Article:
The campaigns have been waged, the ballots counted, and now the statewide and national candidates move on, trying to take their delegates, or their respective party nomination, to further their efforts at winning elected office, while those seeking the U.S. House of Representatives will get their primaries in June.
Locally, we will have a few contested races in November, we have others that effectively ended Tuesday night in cases where there is no opposition now that the primaries are done.
For local candidates who had it all on the line Tuesday, or for those who have been running more quietly, with their big fight coming in the fall, we can’t help but be impressed with the civility and respectfulness shown among individuals competing against one another.
Perhaps that was no better illustrated than in the race for the GOP nomination for the Mount Airy District on the Surry County Board of Commissioners.
Five individuals sought that nomination: seven-term incumbent Jimmy Miller, Larry Johnson, Bill Goins, Van Cooke and Allen Poindexter.
Throughout the campaign, including two forums, these five men clearly stated why they were seeking office, what they felt like they could bring to the office, and they they felt they were the best person for the job.
In doing so, they all acknowledged that the county would be in good hands with any of their opponents on the board, and they paid particular homage to Miller for his long years of service to the county.
There were differences in approach and differences of opinion on the issues, but none of the men engaged in personal attacks against his opponents. Not once that we know of.
And after the race there was a decided lack of sour grapes. Johnson, seeking office for the first time, took the nomination with 32 percent of the vote. Miller, who will be stepping down after nearly three decades on the board, was particularly gracious in defeat.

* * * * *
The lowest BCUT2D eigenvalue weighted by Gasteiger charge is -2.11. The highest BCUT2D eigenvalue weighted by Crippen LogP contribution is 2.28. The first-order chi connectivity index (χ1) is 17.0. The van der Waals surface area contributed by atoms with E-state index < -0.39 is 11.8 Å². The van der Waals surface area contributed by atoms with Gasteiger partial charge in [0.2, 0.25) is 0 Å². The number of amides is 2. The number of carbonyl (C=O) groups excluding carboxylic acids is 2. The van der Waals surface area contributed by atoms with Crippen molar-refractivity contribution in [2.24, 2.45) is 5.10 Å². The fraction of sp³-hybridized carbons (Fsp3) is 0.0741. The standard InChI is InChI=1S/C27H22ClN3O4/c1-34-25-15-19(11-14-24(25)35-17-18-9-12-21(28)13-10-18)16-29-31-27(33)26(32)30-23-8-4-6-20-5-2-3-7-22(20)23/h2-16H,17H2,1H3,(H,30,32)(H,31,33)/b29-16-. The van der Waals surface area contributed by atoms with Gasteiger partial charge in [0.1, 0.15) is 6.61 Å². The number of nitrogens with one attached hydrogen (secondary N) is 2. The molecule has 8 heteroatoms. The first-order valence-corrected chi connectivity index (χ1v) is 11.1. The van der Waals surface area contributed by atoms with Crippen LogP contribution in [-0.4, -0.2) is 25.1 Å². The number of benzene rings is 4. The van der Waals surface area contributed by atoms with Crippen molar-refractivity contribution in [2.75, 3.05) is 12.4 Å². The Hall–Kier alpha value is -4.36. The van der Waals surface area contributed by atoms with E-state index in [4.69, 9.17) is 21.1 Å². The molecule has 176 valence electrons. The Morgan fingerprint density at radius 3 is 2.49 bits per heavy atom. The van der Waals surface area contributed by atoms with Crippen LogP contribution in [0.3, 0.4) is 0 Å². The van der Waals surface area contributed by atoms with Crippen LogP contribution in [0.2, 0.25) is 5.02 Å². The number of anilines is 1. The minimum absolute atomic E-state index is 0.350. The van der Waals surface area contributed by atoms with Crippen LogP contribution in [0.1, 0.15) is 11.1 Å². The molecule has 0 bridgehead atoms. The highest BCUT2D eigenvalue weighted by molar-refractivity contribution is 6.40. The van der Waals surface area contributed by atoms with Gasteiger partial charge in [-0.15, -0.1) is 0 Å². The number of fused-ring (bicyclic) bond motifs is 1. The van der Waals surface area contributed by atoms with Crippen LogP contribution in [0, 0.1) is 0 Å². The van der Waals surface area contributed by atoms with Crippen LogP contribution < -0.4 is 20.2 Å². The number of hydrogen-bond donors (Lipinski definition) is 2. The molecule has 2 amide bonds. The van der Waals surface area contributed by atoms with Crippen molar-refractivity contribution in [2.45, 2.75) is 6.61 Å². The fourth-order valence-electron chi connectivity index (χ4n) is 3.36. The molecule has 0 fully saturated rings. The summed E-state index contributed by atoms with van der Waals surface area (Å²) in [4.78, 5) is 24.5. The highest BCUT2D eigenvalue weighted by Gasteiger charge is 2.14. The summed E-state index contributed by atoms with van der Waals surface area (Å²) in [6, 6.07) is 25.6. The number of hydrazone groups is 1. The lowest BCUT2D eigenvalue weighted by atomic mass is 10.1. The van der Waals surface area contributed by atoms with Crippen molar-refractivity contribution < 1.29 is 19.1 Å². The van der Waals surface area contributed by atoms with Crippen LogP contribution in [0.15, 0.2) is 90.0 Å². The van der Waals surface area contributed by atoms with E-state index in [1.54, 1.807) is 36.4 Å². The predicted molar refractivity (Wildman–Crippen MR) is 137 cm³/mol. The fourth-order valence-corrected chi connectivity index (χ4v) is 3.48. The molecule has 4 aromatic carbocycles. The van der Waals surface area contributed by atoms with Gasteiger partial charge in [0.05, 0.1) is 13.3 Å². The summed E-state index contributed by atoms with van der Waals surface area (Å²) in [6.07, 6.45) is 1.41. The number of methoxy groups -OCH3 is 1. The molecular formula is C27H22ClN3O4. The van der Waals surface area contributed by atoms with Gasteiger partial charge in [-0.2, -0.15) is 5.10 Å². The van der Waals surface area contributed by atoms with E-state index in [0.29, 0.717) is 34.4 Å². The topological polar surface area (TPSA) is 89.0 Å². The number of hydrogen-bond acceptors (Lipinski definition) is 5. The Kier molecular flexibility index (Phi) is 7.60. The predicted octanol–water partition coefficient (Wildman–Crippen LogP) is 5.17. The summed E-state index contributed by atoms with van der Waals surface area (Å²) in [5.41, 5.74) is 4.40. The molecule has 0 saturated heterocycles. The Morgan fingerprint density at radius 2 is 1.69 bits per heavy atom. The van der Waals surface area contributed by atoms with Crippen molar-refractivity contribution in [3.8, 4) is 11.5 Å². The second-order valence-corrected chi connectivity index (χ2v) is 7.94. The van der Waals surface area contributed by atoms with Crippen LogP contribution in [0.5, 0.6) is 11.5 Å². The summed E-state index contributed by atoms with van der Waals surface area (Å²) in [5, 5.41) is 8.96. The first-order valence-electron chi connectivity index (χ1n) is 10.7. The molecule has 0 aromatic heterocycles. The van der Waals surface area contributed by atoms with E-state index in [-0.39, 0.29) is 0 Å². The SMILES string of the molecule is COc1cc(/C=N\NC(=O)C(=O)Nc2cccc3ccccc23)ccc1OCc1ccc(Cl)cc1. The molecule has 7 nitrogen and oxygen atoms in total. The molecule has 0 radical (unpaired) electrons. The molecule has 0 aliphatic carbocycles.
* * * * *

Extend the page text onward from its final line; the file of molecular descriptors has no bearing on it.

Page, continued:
“I feel they (voters) made a good choice, and I’m looking forward to seeing how he does,” the outgoing commissioner said. “I really appreciate the votes in years past and the opportunity to serve as a commissioner.”
Such civility and respect is a marked contrast to what we see on the national seen, with one candidate — Donald Trump — who uses intimidation, bullying, and outright personal ridicule to silence his critics and another candidate — Hillary Clinton — who simply ignores the truth and seemingly has no respect for the law or the people whose votes she seeks.
All of the candidates at that level, with the possible exceptions of Bernie Sanders and John Kasich, seem to revel in personal attacks without addressing the issues of the election.
Even closer to home, we’ve seen personal attacks in the most recent Mount Airy election, with candidates taking out-of-bounds personal shots at one another, so much so that now, five months later the bitterness remains, particularly among those who lost and continue to voice sour grapes and blame the losses on everyone but themselves.
We would hope all involved in state, national, and even local elections see how the Surry County candidates have conducted themselves thus far and take a lesson from them.